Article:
Off and on rain could fall heavily at times today
A *FLASH FLOOD WATCH* is in effect until 7pm Friday Evening for the entire WBRZ Weather Forecast area except St. Mary Parish.
Rain will be widespread today—meaning most locations, even those that have missed precipitation over the last two days, will have some action. The Wednesday and Thursday forecasts called for “scattered” showers and thunderstorms with the possibility of severe weather. This meant that not all areas were expected to see rain, but those that did could possibly have strong storms. Indeed that was the case, with golf ball-sized hail in Wilkinson County on Wednesday and an EF-1 tornado in St. Helena Parish on Thursday. The WBRZ Weather Team is proud to provide information to a 13 Parish, 3 County forecast area. We will continue to communicate weather forecasts, threats and protective actions in the most calm and forthcoming manner possible.
Today & Tonight: A cold front settling into Southeastern Louisiana and Southern Mississippi on Friday will offer the trigger needed to develop more widespread showers and thunderstorms. Downpours will be possible with any storms that develop. 1-3”+ of rain is expected by Friday Night. A storm with gusty wind or small hail can’t be entirely ruled out. High temperatures won’t warm beyond the low 70s. In fact, it wouldn’t be surprising to see thermometers trend down into the upper 60s during the afternoon. Overnight, rain will end with some clearing possible by morning. Winds shifting northerly will guide thermometers back into the mid 50s.
Looking Ahead: While some clouds could linger early, Saturday will turn sunny by afternoon with temperatures struggling for the low 70s. Expect light northeasterly winds to provide a cool feel and dry air. Sunday will begin in the mid 40s for most with ample afternoon sunshine returning afternoon highs to the low 70s. Mainly clear skies and slowly warming temperatures are on tap through Wednesday.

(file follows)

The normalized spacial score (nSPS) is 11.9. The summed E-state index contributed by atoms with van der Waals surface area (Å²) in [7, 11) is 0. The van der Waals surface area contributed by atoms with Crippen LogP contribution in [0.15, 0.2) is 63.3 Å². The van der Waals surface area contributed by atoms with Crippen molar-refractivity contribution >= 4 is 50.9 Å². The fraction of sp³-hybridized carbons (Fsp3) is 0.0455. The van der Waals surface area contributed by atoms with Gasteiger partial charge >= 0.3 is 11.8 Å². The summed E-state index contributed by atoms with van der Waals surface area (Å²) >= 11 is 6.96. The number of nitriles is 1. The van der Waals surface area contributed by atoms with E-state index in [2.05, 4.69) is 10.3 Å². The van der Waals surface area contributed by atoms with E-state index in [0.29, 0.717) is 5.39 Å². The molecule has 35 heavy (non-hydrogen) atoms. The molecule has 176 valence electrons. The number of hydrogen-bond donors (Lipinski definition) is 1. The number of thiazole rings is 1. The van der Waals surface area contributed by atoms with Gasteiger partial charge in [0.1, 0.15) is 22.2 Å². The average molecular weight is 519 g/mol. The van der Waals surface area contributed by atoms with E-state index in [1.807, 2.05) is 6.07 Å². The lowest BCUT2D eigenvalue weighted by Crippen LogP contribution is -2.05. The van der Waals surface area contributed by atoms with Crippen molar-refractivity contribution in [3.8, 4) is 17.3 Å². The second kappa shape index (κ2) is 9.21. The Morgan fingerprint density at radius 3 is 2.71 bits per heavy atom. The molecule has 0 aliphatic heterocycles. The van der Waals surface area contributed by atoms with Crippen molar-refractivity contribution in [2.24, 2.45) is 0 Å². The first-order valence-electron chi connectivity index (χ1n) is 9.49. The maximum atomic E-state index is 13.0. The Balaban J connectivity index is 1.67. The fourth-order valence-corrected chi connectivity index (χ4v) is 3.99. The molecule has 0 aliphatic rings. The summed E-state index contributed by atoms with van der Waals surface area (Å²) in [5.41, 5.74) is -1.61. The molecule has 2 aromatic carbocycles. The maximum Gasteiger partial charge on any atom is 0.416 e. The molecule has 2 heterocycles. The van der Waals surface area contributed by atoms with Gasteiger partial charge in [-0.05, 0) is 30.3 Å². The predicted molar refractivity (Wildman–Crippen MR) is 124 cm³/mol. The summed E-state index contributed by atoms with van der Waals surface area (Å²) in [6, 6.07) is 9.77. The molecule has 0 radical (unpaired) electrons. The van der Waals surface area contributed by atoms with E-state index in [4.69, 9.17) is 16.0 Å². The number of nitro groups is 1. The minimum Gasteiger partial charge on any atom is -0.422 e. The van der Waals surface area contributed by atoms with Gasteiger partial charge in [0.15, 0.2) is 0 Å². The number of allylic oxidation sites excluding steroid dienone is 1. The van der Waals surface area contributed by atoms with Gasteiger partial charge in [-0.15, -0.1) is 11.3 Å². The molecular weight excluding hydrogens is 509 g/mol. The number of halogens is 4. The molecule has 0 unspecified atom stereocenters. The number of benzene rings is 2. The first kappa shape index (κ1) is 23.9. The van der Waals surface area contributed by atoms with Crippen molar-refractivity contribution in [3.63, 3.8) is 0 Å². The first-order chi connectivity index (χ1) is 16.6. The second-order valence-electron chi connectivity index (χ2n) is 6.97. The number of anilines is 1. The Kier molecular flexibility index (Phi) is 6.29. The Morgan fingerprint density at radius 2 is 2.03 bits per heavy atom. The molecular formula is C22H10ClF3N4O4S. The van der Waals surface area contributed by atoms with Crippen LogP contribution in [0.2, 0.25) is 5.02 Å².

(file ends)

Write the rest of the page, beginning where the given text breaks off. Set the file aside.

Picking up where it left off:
Discussion: We’ve had a great recipe for unsettled weather the last few days, but nobody there to prepare the ingredients. Today, a top-notch chef rolls into town. As a cold front drops southeastward toward the Gulf of Mexico rain and thunderstorm coverage is expected to become widespread. The front will provide a forcing mechanism that has been lacking over the last few days and keeping precipitation isolated to scattered. Moisture will remain high ahead of and along the front, allowing storms to be efficient rain-makers. 1-3”+ with locally higher totals seems reasonable through the day, necessitating the FLASH FLOOD WATCH from the National Weather Service. There is still enough instability that with frontal lift gusty wind and small hail can’t be ruled out from a few storms. Once the front sags into the Gulf of Mexico on Friday Night, precipitation will end from northwest to southeast. With a flattening upper trough to the north and a rapidly weakening front, some cloud cover could linger into early Saturday until any inversion is busted by daytime warmth. With a surface high pressure building in from the northwest, northeasterly winds will transport cooler and drier air into the region. A chilly morning in the mid 40s is anticipated Sunday. As the high will be slow to move across the Gulf Coast and with dry air in place, expect larger diurnal temperature ranges with highs in the low to mid 70s and lows in the low to mid 50s through Tuesday. The next chance for rain shouldn’t come until Thursday, at the earliest.
Meteorologist Josh Eachus discusses the difficult forecast over the last three days and analyzes the transition from wet to dry between Friday and the weekend: